Visual Art

The Arboretum’s Ramps to Nowhere

They’re Doomed—Come See the Paradise While You Still Can

The Arboretum’s Ramps to Nowhere
  • comments (23)
  • Print

For half a century, the raised ramps of bald concrete rising from the marshlands of the Washington Park Arboretum have represented the best of Seattle. They are not pretty; rather, they are of the essence. The ramps were intended for a highway system defeated by citizen revolt; they were left abruptly unfinished in 1972. Leading nowhere, they instead became somewhere, a zone free from prescribed purpose, unmonitored by authority, ready for everything. They are diving boards, dance floors, picnic spots, a kayak course, open-air bars where nobody cards, cruise spots. They’re bare skin for the temporary tattoos of graffiti. Someone once walked a tightrope between the ramps, or maybe it happened more than once, when nobody saw.

Every summer, the ramps light up again with new invented purposes—except that this is their final summer. They’ll be torn down for the expansion of Highway 520, a stretch of nowhere between home and work, those first and second places of cities. The ghost ramps are a classic third place, not home and not work, but a playground that never met a lawyer. Seattle needs its Space Needles and Columbia Towers and nature preserves, but a city without self-governing third spaces is just a machine.

If you look at one of the ramps today, you’ll see something like a mirage: two structural columns that disappear into the marshy surroundings. They disappear because they’re wrapped in a silvery casing that dissolves the concrete into pure reflective surface, makes the support structure go missing. The casing, which looks like a gate that would lead someplace otherworldly, is a temporary art installation called Gate to Nowhere by a group called Re-Collective. A public party is planned for June 19 to memorialize this magical era between freeways, a time that felt like an exit to a parallel world where anything except cars was allowed.

Re-Collective is a crew of architects and urbanists who are also activists and de facto public artists. The group formed in 2008 around the graduate thesis project of an architecture student named Abby Martin. They wanted to preserve a building that nobody seemed to remember had housed a nuclear reactor on the University of Washington campus. It was slated to be torn down to make way for a new engineering building, but Re-Collective covered the reactor in red balloons and hosted a big party. Since then, it’s been nominated for the National Register of Historic Places.

The three ramps to nowhere will come down, it seems. Thanks to a grassroots campaign including Martin (now Abby Inpanbutr), another architecture student who also worked on the nuclear reactor site named Rainer Metzger, and many others, a memorial to the ramps is now in the planning stages. The memorial may incorporate actual pieces of the original concrete. It may even be a stand-alone pair of original columns stationed in the marsh like an ancestor with a stiff upper lip. That would be a ramp to the past, not a ramp to the great somewhere you land in when you’re going nowhere in particular.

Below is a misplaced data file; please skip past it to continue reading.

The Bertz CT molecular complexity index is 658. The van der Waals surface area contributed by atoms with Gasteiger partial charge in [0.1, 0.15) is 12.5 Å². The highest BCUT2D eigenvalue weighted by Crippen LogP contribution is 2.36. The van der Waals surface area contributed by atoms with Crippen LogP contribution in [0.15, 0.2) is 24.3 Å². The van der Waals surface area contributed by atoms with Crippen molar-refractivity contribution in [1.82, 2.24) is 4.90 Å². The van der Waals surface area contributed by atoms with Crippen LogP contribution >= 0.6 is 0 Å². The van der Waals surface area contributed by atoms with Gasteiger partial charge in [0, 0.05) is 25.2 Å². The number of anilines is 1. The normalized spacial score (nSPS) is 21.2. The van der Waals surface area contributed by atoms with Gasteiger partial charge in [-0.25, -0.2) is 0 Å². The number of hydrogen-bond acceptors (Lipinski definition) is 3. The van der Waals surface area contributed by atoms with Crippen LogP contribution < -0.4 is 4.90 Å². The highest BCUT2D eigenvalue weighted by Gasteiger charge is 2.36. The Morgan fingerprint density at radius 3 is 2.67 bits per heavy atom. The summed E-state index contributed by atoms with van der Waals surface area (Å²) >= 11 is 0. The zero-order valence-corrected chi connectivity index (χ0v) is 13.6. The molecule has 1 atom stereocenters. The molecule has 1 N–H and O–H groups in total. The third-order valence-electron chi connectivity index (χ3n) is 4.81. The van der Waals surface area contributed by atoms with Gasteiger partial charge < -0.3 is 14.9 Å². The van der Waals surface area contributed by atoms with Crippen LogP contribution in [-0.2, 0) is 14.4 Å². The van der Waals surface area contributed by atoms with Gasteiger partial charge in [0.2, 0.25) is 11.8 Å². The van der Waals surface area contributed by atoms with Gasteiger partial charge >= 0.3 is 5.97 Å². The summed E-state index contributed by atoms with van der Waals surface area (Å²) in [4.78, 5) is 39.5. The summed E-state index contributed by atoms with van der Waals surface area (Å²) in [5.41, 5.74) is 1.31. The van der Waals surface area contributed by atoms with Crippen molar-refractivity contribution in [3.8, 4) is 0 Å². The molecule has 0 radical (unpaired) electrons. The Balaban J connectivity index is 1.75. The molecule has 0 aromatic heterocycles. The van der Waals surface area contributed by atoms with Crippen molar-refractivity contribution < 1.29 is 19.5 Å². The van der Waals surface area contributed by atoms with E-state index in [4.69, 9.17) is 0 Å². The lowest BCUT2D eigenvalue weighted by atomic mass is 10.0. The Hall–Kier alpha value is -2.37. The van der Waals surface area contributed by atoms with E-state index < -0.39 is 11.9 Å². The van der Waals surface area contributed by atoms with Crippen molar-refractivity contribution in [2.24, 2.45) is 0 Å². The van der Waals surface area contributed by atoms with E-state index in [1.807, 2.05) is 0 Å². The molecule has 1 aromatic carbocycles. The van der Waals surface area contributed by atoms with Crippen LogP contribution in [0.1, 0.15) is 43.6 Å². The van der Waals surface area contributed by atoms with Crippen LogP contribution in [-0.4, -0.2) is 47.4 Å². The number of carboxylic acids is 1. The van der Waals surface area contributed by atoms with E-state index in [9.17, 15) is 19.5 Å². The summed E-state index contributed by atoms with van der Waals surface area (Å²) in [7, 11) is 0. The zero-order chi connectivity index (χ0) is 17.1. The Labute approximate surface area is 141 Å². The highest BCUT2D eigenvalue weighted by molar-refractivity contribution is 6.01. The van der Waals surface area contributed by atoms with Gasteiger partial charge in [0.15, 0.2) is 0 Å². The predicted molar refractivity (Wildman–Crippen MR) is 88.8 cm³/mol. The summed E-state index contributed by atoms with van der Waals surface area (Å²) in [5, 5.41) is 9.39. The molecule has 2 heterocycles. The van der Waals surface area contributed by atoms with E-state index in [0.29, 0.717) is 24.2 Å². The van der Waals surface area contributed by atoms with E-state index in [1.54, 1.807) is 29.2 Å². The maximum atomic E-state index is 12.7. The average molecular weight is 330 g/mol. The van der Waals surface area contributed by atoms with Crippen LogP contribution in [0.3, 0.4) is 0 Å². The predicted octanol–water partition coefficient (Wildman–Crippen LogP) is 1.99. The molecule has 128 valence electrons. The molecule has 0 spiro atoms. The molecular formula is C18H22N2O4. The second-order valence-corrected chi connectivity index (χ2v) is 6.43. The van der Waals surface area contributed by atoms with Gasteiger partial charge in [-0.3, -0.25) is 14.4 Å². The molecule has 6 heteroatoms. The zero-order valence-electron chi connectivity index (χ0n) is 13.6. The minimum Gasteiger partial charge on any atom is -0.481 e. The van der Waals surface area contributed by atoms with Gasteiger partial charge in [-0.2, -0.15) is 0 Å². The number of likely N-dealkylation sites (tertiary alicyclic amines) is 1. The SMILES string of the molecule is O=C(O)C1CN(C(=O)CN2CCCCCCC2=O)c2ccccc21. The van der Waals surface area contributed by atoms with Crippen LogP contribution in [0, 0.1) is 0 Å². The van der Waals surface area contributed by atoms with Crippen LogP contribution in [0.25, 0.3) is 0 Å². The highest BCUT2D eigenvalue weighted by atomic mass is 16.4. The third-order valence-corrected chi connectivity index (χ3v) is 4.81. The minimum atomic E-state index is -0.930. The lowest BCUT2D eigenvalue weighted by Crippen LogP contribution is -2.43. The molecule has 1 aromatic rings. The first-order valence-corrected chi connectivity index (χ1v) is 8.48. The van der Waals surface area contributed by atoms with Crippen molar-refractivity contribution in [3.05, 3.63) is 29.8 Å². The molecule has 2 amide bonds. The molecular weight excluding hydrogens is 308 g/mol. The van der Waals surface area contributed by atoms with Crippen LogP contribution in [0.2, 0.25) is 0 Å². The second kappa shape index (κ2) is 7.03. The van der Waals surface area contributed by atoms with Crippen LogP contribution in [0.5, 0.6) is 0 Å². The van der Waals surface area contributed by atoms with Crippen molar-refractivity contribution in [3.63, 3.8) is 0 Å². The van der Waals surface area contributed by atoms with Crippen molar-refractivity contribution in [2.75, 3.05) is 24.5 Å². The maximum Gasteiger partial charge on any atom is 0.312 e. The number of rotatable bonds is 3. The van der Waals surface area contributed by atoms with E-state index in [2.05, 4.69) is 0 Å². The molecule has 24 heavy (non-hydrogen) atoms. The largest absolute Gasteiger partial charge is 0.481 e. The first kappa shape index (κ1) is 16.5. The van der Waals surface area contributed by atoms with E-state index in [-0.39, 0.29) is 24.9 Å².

But it would be better than nothing. There was a freeway revolt here, an uprising that worked. The Washington State Department of Transportation did not include the ramps at all in its recent cultural assessment of the area. Why would it? The ramps are invisible to authority. They’re something only the divers, the drinkers, the picnickers, the artists can see. recommended

 

Comments (23) RSS

Oldest First Unregistered On Registered On Add a comment
1
I grew up in Montlake and these things (along wiht the sadly doomed old MOHAI) were a big part of my childhood (including warnings from my mom that I was bound to land on a canoe and die if I jumped off). What are they going to do about the Marsh Walk?

By the way, the freeway to nowhere also served as a climbing wall at one point: about 15 years back someone installed holds, since torn off, all the way up one of the columns; if your hand slipped, you fell into the water.
Posted by Jude Fawley on June 16, 2014 at 2:44 PM · Report this
2
Ah, the good old days. It's so true---you can never go home again....*sigh*
Posted by auntie grizelda on June 16, 2014 at 5:10 PM · Report this
Reutte 3
I saw some swimmers jumping off the ramps into the lake. It looked like they were having a lot of fun.
Posted by Reutte on June 16, 2014 at 6:25 PM · Report this
Real Estate Gals 4
Beautifully written. I don't think I've ever felt so heartbroken about abandoned on/off ramps... Now it feels like we're losing a friend, and I think it's a very true feeling.
Posted by Real Estate Gals http://realestategals.com on June 16, 2014 at 6:37 PM · Report this
ams_ 5
This reminded me of this documentary about the train tracks in Armstrong BC. I think you'd enjoy it, Jenn.

http://www.cbc.ca/thesundayedition/mobil…
Posted by ams_ on June 16, 2014 at 9:02 PM · Report this
6